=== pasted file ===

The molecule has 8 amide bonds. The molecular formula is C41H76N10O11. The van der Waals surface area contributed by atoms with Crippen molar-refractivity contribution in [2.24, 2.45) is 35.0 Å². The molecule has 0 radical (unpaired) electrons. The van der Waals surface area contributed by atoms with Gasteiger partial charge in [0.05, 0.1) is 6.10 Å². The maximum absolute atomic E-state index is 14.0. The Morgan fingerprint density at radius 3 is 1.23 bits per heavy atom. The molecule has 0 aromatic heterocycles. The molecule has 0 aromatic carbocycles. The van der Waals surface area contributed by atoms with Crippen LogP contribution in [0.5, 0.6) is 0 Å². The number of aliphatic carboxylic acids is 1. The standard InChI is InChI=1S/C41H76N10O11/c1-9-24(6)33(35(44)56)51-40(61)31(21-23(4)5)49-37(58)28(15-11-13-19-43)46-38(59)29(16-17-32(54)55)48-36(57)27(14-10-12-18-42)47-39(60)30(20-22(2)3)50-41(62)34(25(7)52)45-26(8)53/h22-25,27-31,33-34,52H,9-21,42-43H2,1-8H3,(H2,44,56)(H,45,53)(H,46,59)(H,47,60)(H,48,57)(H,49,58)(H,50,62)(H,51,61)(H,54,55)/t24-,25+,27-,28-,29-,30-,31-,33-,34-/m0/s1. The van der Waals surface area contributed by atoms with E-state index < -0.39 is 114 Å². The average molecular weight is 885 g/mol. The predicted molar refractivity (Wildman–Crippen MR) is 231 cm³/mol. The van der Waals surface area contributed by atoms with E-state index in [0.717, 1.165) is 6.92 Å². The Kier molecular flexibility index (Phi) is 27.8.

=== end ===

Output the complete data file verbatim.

The molecule has 8 amide bonds. The molecular formula is C41H76N10O11. The van der Waals surface area contributed by atoms with Crippen molar-refractivity contribution in [2.24, 2.45) is 35.0 Å². The molecule has 0 radical (unpaired) electrons. The van der Waals surface area contributed by atoms with Gasteiger partial charge in [0.05, 0.1) is 6.10 Å². The maximum absolute atomic E-state index is 14.0. The Morgan fingerprint density at radius 3 is 1.23 bits per heavy atom. The molecule has 0 aromatic heterocycles. The molecule has 0 aromatic carbocycles. The van der Waals surface area contributed by atoms with Crippen LogP contribution in [0.5, 0.6) is 0 Å². The number of aliphatic carboxylic acids is 1. The standard InChI is InChI=1S/C41H76N10O11/c1-9-24(6)33(35(44)56)51-40(61)31(21-23(4)5)49-37(58)28(15-11-13-19-43)46-38(59)29(16-17-32(54)55)48-36(57)27(14-10-12-18-42)47-39(60)30(20-22(2)3)50-41(62)34(25(7)52)45-26(8)53/h22-25,27-31,33-34,52H,9-21,42-43H2,1-8H3,(H2,44,56)(H,45,53)(H,46,59)(H,47,60)(H,48,57)(H,49,58)(H,50,62)(H,51,61)(H,54,55)/t24-,25+,27-,28-,29-,30-,31-,33-,34-/m0/s1. The van der Waals surface area contributed by atoms with E-state index < -0.39 is 114 Å². The average molecular weight is 885 g/mol. The predicted molar refractivity (Wildman–Crippen MR) is 231 cm³/mol. The van der Waals surface area contributed by atoms with E-state index in [0.717, 1.165) is 6.92 Å². The Kier molecular flexibility index (Phi) is 27.8.